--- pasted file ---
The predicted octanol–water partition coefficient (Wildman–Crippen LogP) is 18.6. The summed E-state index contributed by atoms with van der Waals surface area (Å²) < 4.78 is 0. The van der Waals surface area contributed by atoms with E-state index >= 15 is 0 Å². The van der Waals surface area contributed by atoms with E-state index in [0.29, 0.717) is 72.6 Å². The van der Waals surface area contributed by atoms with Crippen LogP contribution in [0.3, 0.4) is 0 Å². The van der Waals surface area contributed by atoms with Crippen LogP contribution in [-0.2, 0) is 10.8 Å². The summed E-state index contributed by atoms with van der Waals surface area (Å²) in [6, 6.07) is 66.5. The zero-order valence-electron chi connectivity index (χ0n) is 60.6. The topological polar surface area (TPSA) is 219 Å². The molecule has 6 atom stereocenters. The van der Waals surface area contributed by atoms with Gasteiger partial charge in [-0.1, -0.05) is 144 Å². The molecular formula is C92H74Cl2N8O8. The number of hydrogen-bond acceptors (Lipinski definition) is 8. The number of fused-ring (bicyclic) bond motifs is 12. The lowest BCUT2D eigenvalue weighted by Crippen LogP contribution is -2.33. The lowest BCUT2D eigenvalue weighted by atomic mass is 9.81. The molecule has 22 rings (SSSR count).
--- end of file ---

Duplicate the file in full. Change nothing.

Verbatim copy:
The predicted octanol–water partition coefficient (Wildman–Crippen LogP) is 18.6. The summed E-state index contributed by atoms with van der Waals surface area (Å²) < 4.78 is 0. The van der Waals surface area contributed by atoms with E-state index >= 15 is 0 Å². The van der Waals surface area contributed by atoms with E-state index in [0.29, 0.717) is 72.6 Å². The van der Waals surface area contributed by atoms with Crippen LogP contribution in [0.3, 0.4) is 0 Å². The van der Waals surface area contributed by atoms with Crippen LogP contribution in [-0.2, 0) is 10.8 Å². The summed E-state index contributed by atoms with van der Waals surface area (Å²) in [6, 6.07) is 66.5. The zero-order valence-electron chi connectivity index (χ0n) is 60.6. The topological polar surface area (TPSA) is 219 Å². The molecule has 6 atom stereocenters. The van der Waals surface area contributed by atoms with Gasteiger partial charge in [-0.1, -0.05) is 144 Å². The molecular formula is C92H74Cl2N8O8. The number of hydrogen-bond acceptors (Lipinski definition) is 8. The number of fused-ring (bicyclic) bond motifs is 12. The lowest BCUT2D eigenvalue weighted by Crippen LogP contribution is -2.33. The lowest BCUT2D eigenvalue weighted by atomic mass is 9.81. The molecule has 22 rings (SSSR count).